A faulty brake system is never good. While many drivers are clued into listening for a high-pitched squealing noise, indicating their brake pads have come to the end of their lives, it’s more difficult to pinpoint brake rotor problems. When brake rotors are bad, they have several distinctive ways of telling you they are in need of replacement.
What are brake rotors?
If you peer into your wheels, you’ll notice circular discs connected to each wheel. These are your brake rotors. Rotors are designed to turn motion into heat. They transfer kinetic energy into thermal energy to ensure safe braking. As you press down on the brake pedal, it sends a signal to the master cylinder, to the brake calipers, causing the brake pads to press together against the surface of the brake rotor. This friction resists the spinning wheel, which slows the rotation, eventually bringing the vehicle to a halt.
Different types of brake rotors
Just like there are different types of vehicles, so are there several different types of brake rotors. This isn’t a one-size-fits-all component. Check with your owner’s manual to determine what’s right for your vehicle.
Depending on what vehicle you drive, you’ll have one of four primary brake rotors on the market today.
Blank & Smooth – these are the most common rotors for passenger vehicles. They are simple in design and affordable. However, as automotive practices change, some of these rotors may be created from recycled materials, meaning they don’t perform as well or last as long as other rotors. Typically they have a longer life because of a thicker material and internal fins, which allow them to cool brake pads more efficiently. You’ll notice the smooth, blank metal surface area if it uses this rotor.
Drilled – drilled rotors have slots positioned around the exterior rotor surface instead of holes. These holes provide heat loss as well as allow dust and water to escape the rotor’s surface without clogging or blocking the entire braking system. Drilled rotors are more common in wet climates where they can aid drivers in keeping control over their vehicles on wet roads. They won’t last as long in high heat situations.
Slotted – slotted rotors have slots positioned around the exterior of the rotors. They are most often used in heavy-duty trucks and SUVs, as these vehicles typically require more stopping power. They may also be used on other vehicles that routinely tow heavy loads. The slots draw in extra air between the rotors and the brake pads. This gives the rotors better cooling and heat dissipation. Like drilled rotors, they wear down faster and won’t last as long.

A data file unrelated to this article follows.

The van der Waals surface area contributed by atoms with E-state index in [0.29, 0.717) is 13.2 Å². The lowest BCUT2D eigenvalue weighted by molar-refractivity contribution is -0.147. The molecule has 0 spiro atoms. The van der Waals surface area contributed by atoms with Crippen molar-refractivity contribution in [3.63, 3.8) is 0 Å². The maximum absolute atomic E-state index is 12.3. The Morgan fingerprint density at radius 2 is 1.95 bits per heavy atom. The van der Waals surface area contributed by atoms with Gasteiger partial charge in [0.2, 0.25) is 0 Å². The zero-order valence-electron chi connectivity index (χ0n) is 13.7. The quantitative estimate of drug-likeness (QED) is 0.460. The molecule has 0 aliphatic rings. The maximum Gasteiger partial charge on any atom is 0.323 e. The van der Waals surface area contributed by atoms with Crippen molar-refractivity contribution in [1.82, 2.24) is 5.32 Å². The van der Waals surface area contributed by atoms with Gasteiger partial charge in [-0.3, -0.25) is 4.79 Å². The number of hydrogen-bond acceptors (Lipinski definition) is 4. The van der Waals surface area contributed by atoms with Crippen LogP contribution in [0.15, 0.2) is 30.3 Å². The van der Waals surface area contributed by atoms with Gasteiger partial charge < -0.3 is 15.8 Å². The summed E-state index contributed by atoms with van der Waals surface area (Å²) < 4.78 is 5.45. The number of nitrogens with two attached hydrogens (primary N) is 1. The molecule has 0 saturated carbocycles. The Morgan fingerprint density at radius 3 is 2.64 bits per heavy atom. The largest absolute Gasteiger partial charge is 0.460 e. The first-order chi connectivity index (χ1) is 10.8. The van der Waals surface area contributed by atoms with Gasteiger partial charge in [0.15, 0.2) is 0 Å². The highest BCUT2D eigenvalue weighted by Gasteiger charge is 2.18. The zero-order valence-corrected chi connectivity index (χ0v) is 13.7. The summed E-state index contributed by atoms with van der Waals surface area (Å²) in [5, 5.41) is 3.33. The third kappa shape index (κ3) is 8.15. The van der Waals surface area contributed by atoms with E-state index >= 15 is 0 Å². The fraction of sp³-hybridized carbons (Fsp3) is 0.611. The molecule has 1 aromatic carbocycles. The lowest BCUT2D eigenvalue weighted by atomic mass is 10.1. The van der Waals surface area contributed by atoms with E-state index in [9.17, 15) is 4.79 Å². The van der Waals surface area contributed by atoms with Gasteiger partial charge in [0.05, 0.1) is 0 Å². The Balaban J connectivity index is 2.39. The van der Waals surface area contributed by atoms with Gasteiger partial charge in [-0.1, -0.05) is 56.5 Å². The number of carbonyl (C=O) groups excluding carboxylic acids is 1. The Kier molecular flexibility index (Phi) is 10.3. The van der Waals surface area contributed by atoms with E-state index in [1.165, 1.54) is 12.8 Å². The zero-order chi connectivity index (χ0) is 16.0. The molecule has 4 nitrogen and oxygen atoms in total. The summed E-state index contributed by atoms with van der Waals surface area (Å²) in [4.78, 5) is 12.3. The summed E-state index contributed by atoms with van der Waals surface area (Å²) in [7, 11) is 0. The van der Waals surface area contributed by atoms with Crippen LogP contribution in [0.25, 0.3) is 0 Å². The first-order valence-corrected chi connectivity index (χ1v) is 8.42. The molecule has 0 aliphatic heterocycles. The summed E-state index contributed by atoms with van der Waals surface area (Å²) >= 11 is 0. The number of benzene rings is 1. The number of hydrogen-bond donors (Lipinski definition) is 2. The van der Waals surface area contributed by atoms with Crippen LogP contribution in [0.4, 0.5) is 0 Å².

Drilled and slotted – these rotors combine the best of both drilled and slotted rotors. They use both drilled holes and slots set in a spiral pattern to help with better heat dissipation and debris removal. You’ll find these on high-performance vehicles that require top-tier cooling and heat removal to achieve their performance. They are also at the top of the expense list.
What are the signs of bad rotors?
When brake rotors wear down, they produce a number of signs to warn you of a potential problem. Acting fast may reduce the repair work, and will also prevent further damage to the braking system.
A vibration in the steering wheel
This can’t be missed. As you press down on the brake pedal, a noticeable vibration occurs in the steering wheel. As you step on the brake, the brake pads press against the rotors, and the rotors gain heat quickly. This heat can cause the rotors to wear down unevenly, creating unevenness across the surface area. As the brake pad hits these wear marks, it causes the vibration to move up the braking system and into the steering wheel.
A screeching sound
You can’t miss a screeching sound. It’s caused when the brake pads engage with a rotor that has developed grooves over time. As the surface area of the pads connects with the rotor, it creates a high-pitched sound that’s hard to ignore. You won’t have to ask twice if your brakes need a little TLC. A mechanic can pinpoint the problem, whether it stems from the brake pads, brake rotors, or somewhere else in the system.
A blue color on the rotor surface
Excessive heat can quite literally change the color of the rotors. To check for blue spots on the rotor, kneel down and look beyond the wheels and wheel spokes. The rotor disc sets behind. If you notice a blue color anywhere on the surface, it’s worth a trip to the mechanics. If heat is compromising the brake rotor in any way, the damage could extend throughout the braking system. That puts you at risk every time you drive.
When a manufacturer designs every part on a vehicle, they set guidelines in place as to how it will perform under normal wear. That changes situation to situation. Your car may stay within the guidelines, or may move beyond depending on what you face each day. That’s why it’s a good idea to perform visual checks from time to time, as well as schedule regular maintenance visits to ensure everything is working well.
How to avoid rotor breakdown
While rotors are designed for a lifetime of use, not all rotors last the life of a car. Especially with today’s technology where cars can move 250,000 miles or more over the life of the car.
Just like brake pads, brake rotors are impacted just a little bit every time you take your vehicle out for a drive. The more miles you put on the vehicle, the greater chance of it wearing out over time.
The exact lifespan depends on:
- The quality of the rotor
- How efficiently the rotor dissipates heat
- The type of brake pad used
- How you drive
- Where you drive
- Exposure to elements like rock salt and mag-chloride
- How aggressively you brake
Looking for affordable brake repair service? We pride ourselves on being a family-operated repair business that can help you with all of your needs. Give us a call today.